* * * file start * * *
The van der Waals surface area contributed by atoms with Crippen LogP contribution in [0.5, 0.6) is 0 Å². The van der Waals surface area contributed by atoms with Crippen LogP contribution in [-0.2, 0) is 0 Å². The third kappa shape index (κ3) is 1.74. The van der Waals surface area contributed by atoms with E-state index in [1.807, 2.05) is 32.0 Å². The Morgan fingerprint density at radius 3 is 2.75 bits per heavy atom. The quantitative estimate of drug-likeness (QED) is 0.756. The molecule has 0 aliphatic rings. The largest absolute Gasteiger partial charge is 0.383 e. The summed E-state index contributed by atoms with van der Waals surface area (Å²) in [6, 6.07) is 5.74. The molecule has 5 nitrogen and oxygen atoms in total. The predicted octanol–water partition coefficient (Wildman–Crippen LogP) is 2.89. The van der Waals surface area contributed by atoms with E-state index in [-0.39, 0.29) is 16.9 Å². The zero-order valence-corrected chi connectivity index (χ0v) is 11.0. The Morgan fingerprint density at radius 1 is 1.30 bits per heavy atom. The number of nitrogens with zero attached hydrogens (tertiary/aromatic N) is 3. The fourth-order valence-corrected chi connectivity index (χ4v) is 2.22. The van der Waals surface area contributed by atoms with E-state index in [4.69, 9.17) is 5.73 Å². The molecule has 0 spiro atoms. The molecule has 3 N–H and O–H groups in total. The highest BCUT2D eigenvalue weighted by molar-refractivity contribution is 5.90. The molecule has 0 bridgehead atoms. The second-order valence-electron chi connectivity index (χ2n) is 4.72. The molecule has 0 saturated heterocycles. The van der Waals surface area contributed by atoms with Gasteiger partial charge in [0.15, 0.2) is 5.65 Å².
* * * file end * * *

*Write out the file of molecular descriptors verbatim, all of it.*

The van der Waals surface area contributed by atoms with Crippen LogP contribution in [0.5, 0.6) is 0 Å². The van der Waals surface area contributed by atoms with Crippen LogP contribution in [-0.2, 0) is 0 Å². The third kappa shape index (κ3) is 1.74. The van der Waals surface area contributed by atoms with E-state index in [1.807, 2.05) is 32.0 Å². The Morgan fingerprint density at radius 3 is 2.75 bits per heavy atom. The quantitative estimate of drug-likeness (QED) is 0.756. The molecule has 0 aliphatic rings. The largest absolute Gasteiger partial charge is 0.383 e. The summed E-state index contributed by atoms with van der Waals surface area (Å²) in [6, 6.07) is 5.74. The molecule has 5 nitrogen and oxygen atoms in total. The predicted octanol–water partition coefficient (Wildman–Crippen LogP) is 2.89. The van der Waals surface area contributed by atoms with E-state index in [-0.39, 0.29) is 16.9 Å². The zero-order valence-corrected chi connectivity index (χ0v) is 11.0. The Morgan fingerprint density at radius 1 is 1.30 bits per heavy atom. The number of nitrogens with zero attached hydrogens (tertiary/aromatic N) is 3. The fourth-order valence-corrected chi connectivity index (χ4v) is 2.22. The van der Waals surface area contributed by atoms with E-state index in [4.69, 9.17) is 5.73 Å². The molecule has 0 spiro atoms. The molecule has 3 N–H and O–H groups in total. The highest BCUT2D eigenvalue weighted by molar-refractivity contribution is 5.90. The molecule has 0 bridgehead atoms. The second-order valence-electron chi connectivity index (χ2n) is 4.72. The molecule has 0 saturated heterocycles. The van der Waals surface area contributed by atoms with Gasteiger partial charge in [0.15, 0.2) is 5.65 Å².